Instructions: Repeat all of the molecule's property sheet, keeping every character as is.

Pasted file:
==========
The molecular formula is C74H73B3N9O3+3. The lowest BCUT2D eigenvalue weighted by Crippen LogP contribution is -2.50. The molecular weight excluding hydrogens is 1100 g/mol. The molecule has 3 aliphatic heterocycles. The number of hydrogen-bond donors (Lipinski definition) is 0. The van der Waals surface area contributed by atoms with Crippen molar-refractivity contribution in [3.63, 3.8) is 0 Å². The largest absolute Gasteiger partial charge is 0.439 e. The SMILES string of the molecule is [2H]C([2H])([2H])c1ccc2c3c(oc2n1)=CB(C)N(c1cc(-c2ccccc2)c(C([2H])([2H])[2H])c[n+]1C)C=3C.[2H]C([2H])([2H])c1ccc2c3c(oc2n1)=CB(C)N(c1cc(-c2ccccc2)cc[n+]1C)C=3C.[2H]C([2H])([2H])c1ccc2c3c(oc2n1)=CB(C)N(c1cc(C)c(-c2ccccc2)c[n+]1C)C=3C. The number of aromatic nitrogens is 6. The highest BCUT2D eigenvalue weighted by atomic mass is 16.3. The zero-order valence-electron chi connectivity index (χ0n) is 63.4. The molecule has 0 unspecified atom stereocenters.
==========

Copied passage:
The molecular formula is C74H73B3N9O3+3. The lowest BCUT2D eigenvalue weighted by Crippen LogP contribution is -2.50. The molecular weight excluding hydrogens is 1100 g/mol. The molecule has 3 aliphatic heterocycles. The number of hydrogen-bond donors (Lipinski definition) is 0. The van der Waals surface area contributed by atoms with Crippen molar-refractivity contribution in [3.63, 3.8) is 0 Å². The largest absolute Gasteiger partial charge is 0.439 e. The SMILES string of the molecule is [2H]C([2H])([2H])c1ccc2c3c(oc2n1)=CB(C)N(c1cc(-c2ccccc2)c(C([2H])([2H])[2H])c[n+]1C)C=3C.[2H]C([2H])([2H])c1ccc2c3c(oc2n1)=CB(C)N(c1cc(-c2ccccc2)cc[n+]1C)C=3C.[2H]C([2H])([2H])c1ccc2c3c(oc2n1)=CB(C)N(c1cc(C)c(-c2ccccc2)c[n+]1C)C=3C. The number of aromatic nitrogens is 6. The highest BCUT2D eigenvalue weighted by atomic mass is 16.3. The zero-order valence-electron chi connectivity index (χ0n) is 63.4. The molecule has 0 unspecified atom stereocenters.